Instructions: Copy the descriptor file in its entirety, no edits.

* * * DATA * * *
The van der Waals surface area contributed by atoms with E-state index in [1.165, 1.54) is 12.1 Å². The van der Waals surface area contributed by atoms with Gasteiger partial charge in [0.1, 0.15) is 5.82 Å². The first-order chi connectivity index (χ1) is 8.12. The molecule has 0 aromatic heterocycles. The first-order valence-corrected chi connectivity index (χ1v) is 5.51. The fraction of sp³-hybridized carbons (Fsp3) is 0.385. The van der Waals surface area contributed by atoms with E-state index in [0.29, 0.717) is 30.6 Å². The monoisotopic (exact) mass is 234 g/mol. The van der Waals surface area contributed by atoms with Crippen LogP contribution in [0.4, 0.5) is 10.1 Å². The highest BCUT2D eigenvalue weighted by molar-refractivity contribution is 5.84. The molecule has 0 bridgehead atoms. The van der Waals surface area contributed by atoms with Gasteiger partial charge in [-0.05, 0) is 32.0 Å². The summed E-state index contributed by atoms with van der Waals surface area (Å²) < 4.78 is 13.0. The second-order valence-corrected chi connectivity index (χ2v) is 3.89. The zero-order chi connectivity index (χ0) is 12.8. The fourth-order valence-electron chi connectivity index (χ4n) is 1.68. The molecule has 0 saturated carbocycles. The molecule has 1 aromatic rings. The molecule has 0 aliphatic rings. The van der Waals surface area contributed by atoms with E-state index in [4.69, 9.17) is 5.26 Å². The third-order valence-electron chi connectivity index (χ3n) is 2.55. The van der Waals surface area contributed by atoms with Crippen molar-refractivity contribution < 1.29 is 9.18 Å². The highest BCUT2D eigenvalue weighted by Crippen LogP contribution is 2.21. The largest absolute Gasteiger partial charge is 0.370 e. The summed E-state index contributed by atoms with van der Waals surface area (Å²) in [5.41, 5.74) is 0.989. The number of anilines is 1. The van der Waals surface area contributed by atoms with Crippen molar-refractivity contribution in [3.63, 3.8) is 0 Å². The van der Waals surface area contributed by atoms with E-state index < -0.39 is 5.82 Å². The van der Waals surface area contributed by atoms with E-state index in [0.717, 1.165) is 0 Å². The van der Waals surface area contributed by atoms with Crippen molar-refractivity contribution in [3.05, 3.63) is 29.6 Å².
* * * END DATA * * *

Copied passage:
The van der Waals surface area contributed by atoms with E-state index in [1.165, 1.54) is 12.1 Å². The van der Waals surface area contributed by atoms with Gasteiger partial charge in [0.1, 0.15) is 5.82 Å². The first-order chi connectivity index (χ1) is 8.12. The molecule has 0 aromatic heterocycles. The first-order valence-corrected chi connectivity index (χ1v) is 5.51. The fraction of sp³-hybridized carbons (Fsp3) is 0.385. The van der Waals surface area contributed by atoms with E-state index in [0.29, 0.717) is 30.6 Å². The monoisotopic (exact) mass is 234 g/mol. The van der Waals surface area contributed by atoms with Crippen LogP contribution in [0.4, 0.5) is 10.1 Å². The highest BCUT2D eigenvalue weighted by molar-refractivity contribution is 5.84. The molecule has 0 bridgehead atoms. The van der Waals surface area contributed by atoms with Gasteiger partial charge in [-0.05, 0) is 32.0 Å². The summed E-state index contributed by atoms with van der Waals surface area (Å²) < 4.78 is 13.0. The second-order valence-corrected chi connectivity index (χ2v) is 3.89. The zero-order chi connectivity index (χ0) is 12.8. The fourth-order valence-electron chi connectivity index (χ4n) is 1.68. The molecule has 0 saturated carbocycles. The molecule has 1 aromatic rings. The molecule has 0 aliphatic rings. The van der Waals surface area contributed by atoms with E-state index in [4.69, 9.17) is 5.26 Å². The third-order valence-electron chi connectivity index (χ3n) is 2.55. The van der Waals surface area contributed by atoms with Crippen molar-refractivity contribution < 1.29 is 9.18 Å². The highest BCUT2D eigenvalue weighted by Crippen LogP contribution is 2.21. The largest absolute Gasteiger partial charge is 0.370 e. The summed E-state index contributed by atoms with van der Waals surface area (Å²) in [5.41, 5.74) is 0.989. The number of anilines is 1. The van der Waals surface area contributed by atoms with Crippen molar-refractivity contribution in [3.63, 3.8) is 0 Å². The van der Waals surface area contributed by atoms with E-state index < -0.39 is 5.82 Å². The van der Waals surface area contributed by atoms with E-state index in [0.717, 1.165) is 0 Å². The van der Waals surface area contributed by atoms with Crippen molar-refractivity contribution in [3.05, 3.63) is 29.6 Å².